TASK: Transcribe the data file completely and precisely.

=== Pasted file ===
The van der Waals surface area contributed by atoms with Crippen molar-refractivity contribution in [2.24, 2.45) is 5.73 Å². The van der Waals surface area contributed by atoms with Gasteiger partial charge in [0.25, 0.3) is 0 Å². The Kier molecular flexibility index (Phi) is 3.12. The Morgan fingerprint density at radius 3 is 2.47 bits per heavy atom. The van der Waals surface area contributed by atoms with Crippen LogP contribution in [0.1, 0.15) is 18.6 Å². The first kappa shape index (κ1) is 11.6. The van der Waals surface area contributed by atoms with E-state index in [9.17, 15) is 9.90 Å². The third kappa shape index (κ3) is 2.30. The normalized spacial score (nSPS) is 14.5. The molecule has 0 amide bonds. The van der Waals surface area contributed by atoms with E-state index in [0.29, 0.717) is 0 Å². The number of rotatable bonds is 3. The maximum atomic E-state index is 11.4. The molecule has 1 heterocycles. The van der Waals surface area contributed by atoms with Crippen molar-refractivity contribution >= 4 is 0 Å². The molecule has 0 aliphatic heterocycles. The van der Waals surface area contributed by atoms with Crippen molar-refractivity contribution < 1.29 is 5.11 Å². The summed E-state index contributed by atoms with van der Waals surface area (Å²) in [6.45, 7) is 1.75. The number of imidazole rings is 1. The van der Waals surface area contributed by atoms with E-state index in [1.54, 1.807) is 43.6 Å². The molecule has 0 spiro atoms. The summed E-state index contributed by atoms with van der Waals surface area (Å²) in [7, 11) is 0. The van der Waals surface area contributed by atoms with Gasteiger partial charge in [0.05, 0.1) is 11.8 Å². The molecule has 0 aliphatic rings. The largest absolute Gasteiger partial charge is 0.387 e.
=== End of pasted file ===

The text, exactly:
The van der Waals surface area contributed by atoms with Crippen molar-refractivity contribution in [2.24, 2.45) is 5.73 Å². The van der Waals surface area contributed by atoms with Gasteiger partial charge in [0.25, 0.3) is 0 Å². The Kier molecular flexibility index (Phi) is 3.12. The Morgan fingerprint density at radius 3 is 2.47 bits per heavy atom. The van der Waals surface area contributed by atoms with Crippen LogP contribution in [0.1, 0.15) is 18.6 Å². The first kappa shape index (κ1) is 11.6. The van der Waals surface area contributed by atoms with E-state index in [9.17, 15) is 9.90 Å². The third kappa shape index (κ3) is 2.30. The normalized spacial score (nSPS) is 14.5. The molecule has 0 amide bonds. The van der Waals surface area contributed by atoms with E-state index in [0.29, 0.717) is 0 Å². The number of rotatable bonds is 3. The maximum atomic E-state index is 11.4. The molecule has 1 heterocycles. The van der Waals surface area contributed by atoms with Crippen molar-refractivity contribution >= 4 is 0 Å². The molecule has 0 aliphatic heterocycles. The van der Waals surface area contributed by atoms with Crippen molar-refractivity contribution < 1.29 is 5.11 Å². The summed E-state index contributed by atoms with van der Waals surface area (Å²) in [6.45, 7) is 1.75. The number of imidazole rings is 1. The van der Waals surface area contributed by atoms with E-state index in [1.54, 1.807) is 43.6 Å². The molecule has 0 spiro atoms. The summed E-state index contributed by atoms with van der Waals surface area (Å²) in [7, 11) is 0. The van der Waals surface area contributed by atoms with Gasteiger partial charge in [0.05, 0.1) is 11.8 Å². The molecule has 0 aliphatic rings. The largest absolute Gasteiger partial charge is 0.387 e.